Austrian writers suffer a little from stepchild syndrome. They’re never going to oust Mozart, Klimt or Beethoven from the top spot in people’s artistic affections. But that doesn’t mean the country doesn’t have a pretty impressive history when it comes to the written word, as Vienna’s Literature Museum demonstrates.
- Chronological and thematic trip through Austrian literary history
- Lovely display environment with its Victorianesque wooden cabinets and shelves
- Borrow a tablet to get English content
- €7 for an adult ticket or free one-time entry with the Vienna Pass
- Current exhibition:
- See also: Vienna Museums
Here’s a little factoid for you: Austria has won two Nobel prizes for literature this century. That’s more than any other country in the world bar the UK, USA, and France.
Those prizes for Elfriede Jelinek and Peter Handke build on a rich literary history created by the likes of Grillparzer, Schnitzler, Kafka, and others. And the Literaturmuseum (Literature Museum) takes you on a journey through that history.
Unlike in life, you start at the top and work your way down…
The highest floor hosts a temporary exhibition (on my visit, the exhibition looked at Vienna. A city seen through literature).
The next two floors then draw you chronologically from the Enlightenment through to the modern era, presenting the people and themes of greatest importance to Austrian literature. In doing so, the displays also highlight how authors and their works relate to sociopolitics, other arts, and further themes.
As such, the Literature Museum features more than just the written word and those who create them. It’s partly a history and art museum, too.
So you’ll find hiking boots belonging to that Nobel laureate, Peter Handke, photos of the Ringstrassen during the great period of construction around the late 19th century, Ludwig Wittgenstein’s diary (opened to the 20th of January, 1937) and any number of films, first edition books, posters, and similar.
The information in the permanent exhibitions is only in German. But you can borrow a tablet from the ticket counter. Tap the “Permanent exhibition: explanatory texts” button and use the NFC tags spread throughout the exhibition to call up English translations of much of the display text.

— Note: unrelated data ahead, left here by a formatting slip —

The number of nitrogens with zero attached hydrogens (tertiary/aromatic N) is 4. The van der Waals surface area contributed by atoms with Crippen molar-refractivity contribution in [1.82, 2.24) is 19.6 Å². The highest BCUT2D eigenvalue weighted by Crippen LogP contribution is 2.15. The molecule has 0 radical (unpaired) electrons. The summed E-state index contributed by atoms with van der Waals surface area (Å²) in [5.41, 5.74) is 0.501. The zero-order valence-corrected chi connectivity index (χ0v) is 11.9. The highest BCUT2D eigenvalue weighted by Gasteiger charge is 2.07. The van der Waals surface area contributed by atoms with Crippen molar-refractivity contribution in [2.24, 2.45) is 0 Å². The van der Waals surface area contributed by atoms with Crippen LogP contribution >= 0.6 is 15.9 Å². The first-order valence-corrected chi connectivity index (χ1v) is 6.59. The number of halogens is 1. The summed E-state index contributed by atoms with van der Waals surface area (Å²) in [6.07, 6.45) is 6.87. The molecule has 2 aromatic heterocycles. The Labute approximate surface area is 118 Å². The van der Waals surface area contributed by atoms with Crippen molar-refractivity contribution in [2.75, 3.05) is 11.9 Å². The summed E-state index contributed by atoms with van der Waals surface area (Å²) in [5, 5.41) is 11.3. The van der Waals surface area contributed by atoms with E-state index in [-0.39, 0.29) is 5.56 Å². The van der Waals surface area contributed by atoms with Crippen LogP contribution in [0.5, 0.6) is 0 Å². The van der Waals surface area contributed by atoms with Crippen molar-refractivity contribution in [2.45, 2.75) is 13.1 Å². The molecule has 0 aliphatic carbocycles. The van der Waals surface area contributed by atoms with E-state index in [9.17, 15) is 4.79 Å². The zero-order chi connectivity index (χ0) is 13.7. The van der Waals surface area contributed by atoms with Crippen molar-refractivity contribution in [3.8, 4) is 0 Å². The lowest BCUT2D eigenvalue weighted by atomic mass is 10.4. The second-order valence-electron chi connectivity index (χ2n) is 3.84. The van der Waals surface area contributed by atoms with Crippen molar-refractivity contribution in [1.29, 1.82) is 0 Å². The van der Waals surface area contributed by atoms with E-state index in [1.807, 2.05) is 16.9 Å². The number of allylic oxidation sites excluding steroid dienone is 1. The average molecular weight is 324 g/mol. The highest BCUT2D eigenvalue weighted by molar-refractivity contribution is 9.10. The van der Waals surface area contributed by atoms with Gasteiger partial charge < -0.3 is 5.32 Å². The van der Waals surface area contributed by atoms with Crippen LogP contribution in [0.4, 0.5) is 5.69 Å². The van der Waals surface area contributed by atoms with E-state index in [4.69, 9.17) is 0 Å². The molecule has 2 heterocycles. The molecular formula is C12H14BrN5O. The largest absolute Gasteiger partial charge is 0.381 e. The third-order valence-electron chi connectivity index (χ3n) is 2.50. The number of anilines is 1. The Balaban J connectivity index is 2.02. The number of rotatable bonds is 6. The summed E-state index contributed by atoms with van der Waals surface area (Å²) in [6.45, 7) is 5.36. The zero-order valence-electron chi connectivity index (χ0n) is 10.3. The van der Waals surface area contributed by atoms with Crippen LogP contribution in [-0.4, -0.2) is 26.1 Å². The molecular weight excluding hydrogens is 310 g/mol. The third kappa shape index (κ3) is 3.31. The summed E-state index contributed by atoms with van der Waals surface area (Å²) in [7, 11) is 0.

Although the Literature Museum offers a rich breadth of information, perhaps the most impressive part is the display architecture itself. It feels like you stumbled into a multi-dimensional Victorian study, a convolution of wooden shelves and cabinets replete with words, pictures, video, and more to inspire and inform.
And there’s a special bonus…
As well as being one of the country’s literary greats, Franz Grillparzer was director of the Hofkammerarchiv (Archive of the Aulic Chancellery) from 1832 to 1856. You can look into his office with all its original furniture, such as the standing desk he used for his writing endeavours.
(In another of history’s quirks, Grillparzer once shared a house with Beethoven and put his literary talent to work to write the eulogy for the great composer’s funeral.)
Tickets & visitor tips
At the time of writing, a standard adult ticket cost €7 with one-time free entry if you have a Vienna Pass (my review).
Toilets and lockers (using a returnable €2 coin) are in the basement.
Given that literature and music are two sides of the same coin (possibly), you might also want to pop into the Haus der Musik, which is one street down.
And, if you like your books, be sure to visit the National Library proper, particularly the incredible baroque state hall.
How to get to the Literature Museum
Johannesgasse branches off from Kärntner Straße, the largely pedestrianised road that meanders from Karlsplatz down past the State Opera House and along to Stephansdom cathedral in the centre.
Subway: the museum sits at the centre of a triangle of subway stations, all within a couple of minutes’ walk of the site…Stephansplatz (U1 and U3 lines), Karlsplatz (U1, U2 and U4) and Stadtpark (U4)
Bus/tram: ditto for tram stops…Karlsplatz/Oper (1, 2, 62, 71 and D lines), Schwarzenbergplatz (2, D and 71), Weihburggasse (2)
Address: Johannesgasse 6, 1010 Vienna | Website